The problem has caught the attention of the European Commission. Recently, it proposed that the Council of Ministers should adopt a recommendation on how member states should modernise their schemes for unemployment benefits, sickness and health care benefits, maternity and paternity benefits, invalidity benefits, old-age benefits and benefits in respect of accidents at work and occupational diseases;, so that they offer ‘adequate’ protection. This means, according to the Commission, that it should be provided sufficient and timely to uphold the standard of living, to provide adequate compensation for lost income and to prevent the insured party from ending up in poverty.

Will ‘the Nordic model’ prevail?

One question which indirectly relates both to labour law and social insurance is whether the social partners can play the same role in the regulation of the labour market in the future as they do in the Nordic countries today. Will trade unions and employers’ organisations be able to adapt to the new reality? Will there be a shift in the centre of gravity between collective agreements and legislation? Will ‘the Nordic model’ as we know it prevail? 

Right now, some 30 researchers at the Fafo Institute for Labour and Social Research working on the research project ‘The future of work: Opportunities and challenges for the Nordic models’ are studying these issues, as well as the challenges the development brings to labour legislation in the Nordic countries. The project is funded by the Nordic Council of Ministers, and is due to finish in 2020. The researchers hope to be able to present ideas for how legislation can be developed and reformed, and for how to revitalise the Nordic model’s ability to reconcile growth, efficiency and equity in working life.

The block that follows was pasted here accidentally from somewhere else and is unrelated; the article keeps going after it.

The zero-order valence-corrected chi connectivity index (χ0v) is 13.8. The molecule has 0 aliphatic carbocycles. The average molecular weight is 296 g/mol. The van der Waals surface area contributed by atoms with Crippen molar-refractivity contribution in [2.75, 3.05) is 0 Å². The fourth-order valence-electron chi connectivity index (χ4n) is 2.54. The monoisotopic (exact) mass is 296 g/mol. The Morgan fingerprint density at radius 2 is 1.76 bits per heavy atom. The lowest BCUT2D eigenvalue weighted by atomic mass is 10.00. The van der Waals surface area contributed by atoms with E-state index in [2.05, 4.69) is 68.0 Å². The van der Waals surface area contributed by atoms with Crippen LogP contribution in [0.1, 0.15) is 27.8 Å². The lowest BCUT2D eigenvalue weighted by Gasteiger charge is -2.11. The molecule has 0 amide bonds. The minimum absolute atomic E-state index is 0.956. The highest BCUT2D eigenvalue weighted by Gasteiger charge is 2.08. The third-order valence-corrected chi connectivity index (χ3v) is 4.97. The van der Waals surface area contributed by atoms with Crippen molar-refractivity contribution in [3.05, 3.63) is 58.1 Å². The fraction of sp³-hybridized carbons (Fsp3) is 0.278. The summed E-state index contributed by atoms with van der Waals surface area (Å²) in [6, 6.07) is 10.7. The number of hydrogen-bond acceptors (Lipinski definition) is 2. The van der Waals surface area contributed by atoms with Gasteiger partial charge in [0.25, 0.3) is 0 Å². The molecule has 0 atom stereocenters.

The first collective agreement with platform companies

It seems too early to be discarding the Nordic model in any case. In April this year, the cleaning platform Hilfr entered into a collective agreement with the Danish trade union 3F, the first in its kind to cover a platform company.

As part of the agreement, Hilfr takes on employer responsibilities, and cleaners become employees after 100 hours of work via the platform – unless they themselves choose to continue as ‘freelancers’. They will be paid at least 141,21 Danish kroner (€19) an hour, and have the right to sick pay, holiday pay and a pension. The agreement also includes rules for how long notice Hilfr or the cleaner have to give in case they want to end the employment. 

The collective agreement has been praised as proof that the Danish model for labour market relations will be usable also in the future labour market. But it has also faced criticism from representatives of the agency work business, who argue that it goes against both the law and the Danish model, leaving the cleaners in a judicial no man’s land. According to labour legislation you cannot decide for yourself whether you should be treated as an employee or as being freelance – if you fulfil certain criteria you arean employee, whether you want to or not.

3F stresses that the collective agreement for now remains a pilot agreement running from 1st August 2018, and that it will be assessed by the social partners after twelve months. 

Perhaps the platform companies are slowly beginning to face up to the demands that they be responsible for the working conditions within their businesses. Uber’s spokesperson in Denmark, Kristian Agerbo, recently said that Uber, which has been absent from the Danish market for one year, wants to ‘regain Denmark’s trust’. 

“We have acknowledged that in order to return, we also need to take a new approach to our activities and find solutions to the questions surrounding taxes and working conditions for the drivers who use our services,’” Agerbo wrote to the Danish web magazine Altinget on 17th May. 

It remains to be seen how that will happen.